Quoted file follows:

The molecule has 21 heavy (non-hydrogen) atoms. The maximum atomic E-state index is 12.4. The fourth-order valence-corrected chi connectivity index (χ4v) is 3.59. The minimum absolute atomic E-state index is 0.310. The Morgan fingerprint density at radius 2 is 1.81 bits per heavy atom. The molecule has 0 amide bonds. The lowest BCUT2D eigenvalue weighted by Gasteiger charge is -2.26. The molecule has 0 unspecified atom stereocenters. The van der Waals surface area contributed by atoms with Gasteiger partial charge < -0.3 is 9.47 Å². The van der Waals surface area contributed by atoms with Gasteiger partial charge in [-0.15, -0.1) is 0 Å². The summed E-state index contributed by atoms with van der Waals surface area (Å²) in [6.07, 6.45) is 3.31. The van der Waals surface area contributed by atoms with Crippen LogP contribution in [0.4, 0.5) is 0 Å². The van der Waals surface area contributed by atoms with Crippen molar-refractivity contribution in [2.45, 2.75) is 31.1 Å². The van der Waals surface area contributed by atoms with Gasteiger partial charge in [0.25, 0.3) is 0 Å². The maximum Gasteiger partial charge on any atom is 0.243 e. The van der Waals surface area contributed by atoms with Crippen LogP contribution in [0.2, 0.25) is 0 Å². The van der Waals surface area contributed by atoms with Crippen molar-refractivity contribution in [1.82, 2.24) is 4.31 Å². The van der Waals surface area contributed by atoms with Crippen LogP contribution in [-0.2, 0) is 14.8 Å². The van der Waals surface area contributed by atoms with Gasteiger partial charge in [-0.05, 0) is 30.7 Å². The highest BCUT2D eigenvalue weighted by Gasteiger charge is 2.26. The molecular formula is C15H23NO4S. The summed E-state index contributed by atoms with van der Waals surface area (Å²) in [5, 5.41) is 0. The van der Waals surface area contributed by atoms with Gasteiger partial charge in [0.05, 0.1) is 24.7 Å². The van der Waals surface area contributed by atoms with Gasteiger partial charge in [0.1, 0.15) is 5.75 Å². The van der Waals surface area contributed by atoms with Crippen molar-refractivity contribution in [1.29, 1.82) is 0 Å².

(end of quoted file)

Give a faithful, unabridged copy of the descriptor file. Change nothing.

The molecule has 21 heavy (non-hydrogen) atoms. The maximum atomic E-state index is 12.4. The fourth-order valence-corrected chi connectivity index (χ4v) is 3.59. The minimum absolute atomic E-state index is 0.310. The Morgan fingerprint density at radius 2 is 1.81 bits per heavy atom. The molecule has 0 amide bonds. The lowest BCUT2D eigenvalue weighted by Gasteiger charge is -2.26. The molecule has 0 unspecified atom stereocenters. The van der Waals surface area contributed by atoms with Gasteiger partial charge < -0.3 is 9.47 Å². The van der Waals surface area contributed by atoms with Gasteiger partial charge in [-0.15, -0.1) is 0 Å². The summed E-state index contributed by atoms with van der Waals surface area (Å²) in [6.07, 6.45) is 3.31. The van der Waals surface area contributed by atoms with Crippen LogP contribution in [0.4, 0.5) is 0 Å². The van der Waals surface area contributed by atoms with Crippen molar-refractivity contribution in [2.45, 2.75) is 31.1 Å². The van der Waals surface area contributed by atoms with Gasteiger partial charge in [0.25, 0.3) is 0 Å². The maximum Gasteiger partial charge on any atom is 0.243 e. The van der Waals surface area contributed by atoms with Crippen LogP contribution in [0.2, 0.25) is 0 Å². The van der Waals surface area contributed by atoms with Crippen molar-refractivity contribution in [1.82, 2.24) is 4.31 Å². The van der Waals surface area contributed by atoms with Crippen LogP contribution in [-0.2, 0) is 14.8 Å². The van der Waals surface area contributed by atoms with Gasteiger partial charge in [-0.05, 0) is 30.7 Å². The highest BCUT2D eigenvalue weighted by Gasteiger charge is 2.26. The molecular formula is C15H23NO4S. The summed E-state index contributed by atoms with van der Waals surface area (Å²) in [5, 5.41) is 0. The van der Waals surface area contributed by atoms with Gasteiger partial charge in [0.05, 0.1) is 24.7 Å². The van der Waals surface area contributed by atoms with Gasteiger partial charge in [0.1, 0.15) is 5.75 Å². The van der Waals surface area contributed by atoms with Crippen molar-refractivity contribution in [1.29, 1.82) is 0 Å².